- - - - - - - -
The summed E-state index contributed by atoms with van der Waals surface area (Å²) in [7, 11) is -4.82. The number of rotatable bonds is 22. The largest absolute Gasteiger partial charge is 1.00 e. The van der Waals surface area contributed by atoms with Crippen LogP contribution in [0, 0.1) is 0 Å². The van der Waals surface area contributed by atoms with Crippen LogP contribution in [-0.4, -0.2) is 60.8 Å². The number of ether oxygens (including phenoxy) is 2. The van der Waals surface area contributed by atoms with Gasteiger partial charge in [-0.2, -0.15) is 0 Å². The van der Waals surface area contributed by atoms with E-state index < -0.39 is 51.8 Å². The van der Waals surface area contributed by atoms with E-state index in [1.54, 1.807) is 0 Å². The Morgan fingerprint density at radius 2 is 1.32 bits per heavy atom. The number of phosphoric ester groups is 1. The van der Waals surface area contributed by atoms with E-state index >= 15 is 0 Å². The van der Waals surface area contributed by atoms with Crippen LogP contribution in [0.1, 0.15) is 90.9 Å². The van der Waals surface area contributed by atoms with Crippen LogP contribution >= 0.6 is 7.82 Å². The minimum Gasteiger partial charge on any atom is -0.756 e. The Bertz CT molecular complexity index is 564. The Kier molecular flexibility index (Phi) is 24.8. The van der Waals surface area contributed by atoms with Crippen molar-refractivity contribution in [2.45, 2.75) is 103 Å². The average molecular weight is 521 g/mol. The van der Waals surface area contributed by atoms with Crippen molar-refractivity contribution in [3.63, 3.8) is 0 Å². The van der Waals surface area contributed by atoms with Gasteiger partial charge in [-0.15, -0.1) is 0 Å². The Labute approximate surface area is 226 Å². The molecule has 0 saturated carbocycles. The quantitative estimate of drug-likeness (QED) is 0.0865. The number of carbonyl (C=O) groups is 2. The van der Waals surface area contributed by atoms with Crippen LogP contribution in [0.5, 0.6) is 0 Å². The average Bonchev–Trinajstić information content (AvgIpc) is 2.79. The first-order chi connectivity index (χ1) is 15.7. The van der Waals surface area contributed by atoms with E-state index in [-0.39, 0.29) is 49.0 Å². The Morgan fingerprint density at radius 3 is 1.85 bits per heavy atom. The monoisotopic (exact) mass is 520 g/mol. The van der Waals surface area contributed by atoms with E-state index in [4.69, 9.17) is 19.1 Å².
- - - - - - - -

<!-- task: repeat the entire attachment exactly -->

The summed E-state index contributed by atoms with van der Waals surface area (Å²) in [7, 11) is -4.82. The number of rotatable bonds is 22. The largest absolute Gasteiger partial charge is 1.00 e. The van der Waals surface area contributed by atoms with Crippen LogP contribution in [0, 0.1) is 0 Å². The van der Waals surface area contributed by atoms with Crippen LogP contribution in [-0.4, -0.2) is 60.8 Å². The number of ether oxygens (including phenoxy) is 2. The van der Waals surface area contributed by atoms with Gasteiger partial charge in [-0.2, -0.15) is 0 Å². The van der Waals surface area contributed by atoms with E-state index < -0.39 is 51.8 Å². The van der Waals surface area contributed by atoms with E-state index in [1.54, 1.807) is 0 Å². The Morgan fingerprint density at radius 2 is 1.32 bits per heavy atom. The number of phosphoric ester groups is 1. The van der Waals surface area contributed by atoms with E-state index >= 15 is 0 Å². The van der Waals surface area contributed by atoms with Crippen LogP contribution in [0.1, 0.15) is 90.9 Å². The van der Waals surface area contributed by atoms with Crippen LogP contribution >= 0.6 is 7.82 Å². The minimum Gasteiger partial charge on any atom is -0.756 e. The Bertz CT molecular complexity index is 564. The Kier molecular flexibility index (Phi) is 24.8. The van der Waals surface area contributed by atoms with Crippen molar-refractivity contribution in [2.45, 2.75) is 103 Å². The average molecular weight is 521 g/mol. The van der Waals surface area contributed by atoms with Crippen molar-refractivity contribution in [3.63, 3.8) is 0 Å². The van der Waals surface area contributed by atoms with Gasteiger partial charge in [-0.15, -0.1) is 0 Å². The Labute approximate surface area is 226 Å². The molecule has 0 saturated carbocycles. The quantitative estimate of drug-likeness (QED) is 0.0865. The number of carbonyl (C=O) groups is 2. The van der Waals surface area contributed by atoms with Crippen LogP contribution in [0.5, 0.6) is 0 Å². The average Bonchev–Trinajstić information content (AvgIpc) is 2.79. The first-order chi connectivity index (χ1) is 15.7. The van der Waals surface area contributed by atoms with E-state index in [-0.39, 0.29) is 49.0 Å². The Morgan fingerprint density at radius 3 is 1.85 bits per heavy atom. The monoisotopic (exact) mass is 520 g/mol. The van der Waals surface area contributed by atoms with E-state index in [4.69, 9.17) is 19.1 Å².